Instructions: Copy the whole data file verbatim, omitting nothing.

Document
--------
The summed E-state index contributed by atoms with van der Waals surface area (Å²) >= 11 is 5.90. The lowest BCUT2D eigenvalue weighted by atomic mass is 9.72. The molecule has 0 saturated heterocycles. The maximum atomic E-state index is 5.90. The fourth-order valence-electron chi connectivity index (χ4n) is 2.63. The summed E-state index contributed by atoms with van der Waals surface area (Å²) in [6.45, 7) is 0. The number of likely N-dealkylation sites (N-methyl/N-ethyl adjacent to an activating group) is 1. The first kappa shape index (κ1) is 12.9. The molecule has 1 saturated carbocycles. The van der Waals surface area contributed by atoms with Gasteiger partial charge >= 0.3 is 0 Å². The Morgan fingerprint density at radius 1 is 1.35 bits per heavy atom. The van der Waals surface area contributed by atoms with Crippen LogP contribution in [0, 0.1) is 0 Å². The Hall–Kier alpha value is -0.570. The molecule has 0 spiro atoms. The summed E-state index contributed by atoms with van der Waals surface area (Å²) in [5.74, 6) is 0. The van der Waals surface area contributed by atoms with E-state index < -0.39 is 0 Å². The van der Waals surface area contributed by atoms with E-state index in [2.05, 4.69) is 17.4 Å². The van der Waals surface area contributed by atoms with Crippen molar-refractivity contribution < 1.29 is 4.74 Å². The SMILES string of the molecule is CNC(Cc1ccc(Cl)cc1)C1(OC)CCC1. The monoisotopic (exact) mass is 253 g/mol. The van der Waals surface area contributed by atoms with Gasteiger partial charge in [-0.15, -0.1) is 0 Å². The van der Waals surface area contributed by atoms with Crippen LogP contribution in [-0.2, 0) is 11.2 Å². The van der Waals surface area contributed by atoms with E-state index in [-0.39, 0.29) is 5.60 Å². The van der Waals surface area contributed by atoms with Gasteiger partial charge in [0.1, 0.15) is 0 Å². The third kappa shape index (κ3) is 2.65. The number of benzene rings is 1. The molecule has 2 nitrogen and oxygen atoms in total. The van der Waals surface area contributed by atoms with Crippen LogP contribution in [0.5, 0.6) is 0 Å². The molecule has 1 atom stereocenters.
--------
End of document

The summed E-state index contributed by atoms with van der Waals surface area (Å²) >= 11 is 5.90. The lowest BCUT2D eigenvalue weighted by atomic mass is 9.72. The molecule has 0 saturated heterocycles. The maximum atomic E-state index is 5.90. The fourth-order valence-electron chi connectivity index (χ4n) is 2.63. The summed E-state index contributed by atoms with van der Waals surface area (Å²) in [6.45, 7) is 0. The number of likely N-dealkylation sites (N-methyl/N-ethyl adjacent to an activating group) is 1. The first kappa shape index (κ1) is 12.9. The molecule has 1 saturated carbocycles. The van der Waals surface area contributed by atoms with Gasteiger partial charge >= 0.3 is 0 Å². The Morgan fingerprint density at radius 1 is 1.35 bits per heavy atom. The van der Waals surface area contributed by atoms with Crippen LogP contribution in [0, 0.1) is 0 Å². The Hall–Kier alpha value is -0.570. The molecule has 0 spiro atoms. The summed E-state index contributed by atoms with van der Waals surface area (Å²) in [5.74, 6) is 0. The van der Waals surface area contributed by atoms with E-state index < -0.39 is 0 Å². The van der Waals surface area contributed by atoms with E-state index in [2.05, 4.69) is 17.4 Å². The van der Waals surface area contributed by atoms with Crippen molar-refractivity contribution < 1.29 is 4.74 Å². The SMILES string of the molecule is CNC(Cc1ccc(Cl)cc1)C1(OC)CCC1. The monoisotopic (exact) mass is 253 g/mol. The van der Waals surface area contributed by atoms with Gasteiger partial charge in [-0.15, -0.1) is 0 Å². The van der Waals surface area contributed by atoms with Crippen LogP contribution in [-0.2, 0) is 11.2 Å². The van der Waals surface area contributed by atoms with E-state index in [-0.39, 0.29) is 5.60 Å². The van der Waals surface area contributed by atoms with Gasteiger partial charge in [0.1, 0.15) is 0 Å². The third kappa shape index (κ3) is 2.65. The number of benzene rings is 1. The molecule has 2 nitrogen and oxygen atoms in total. The van der Waals surface area contributed by atoms with Crippen LogP contribution in [0.5, 0.6) is 0 Å². The molecule has 1 atom stereocenters.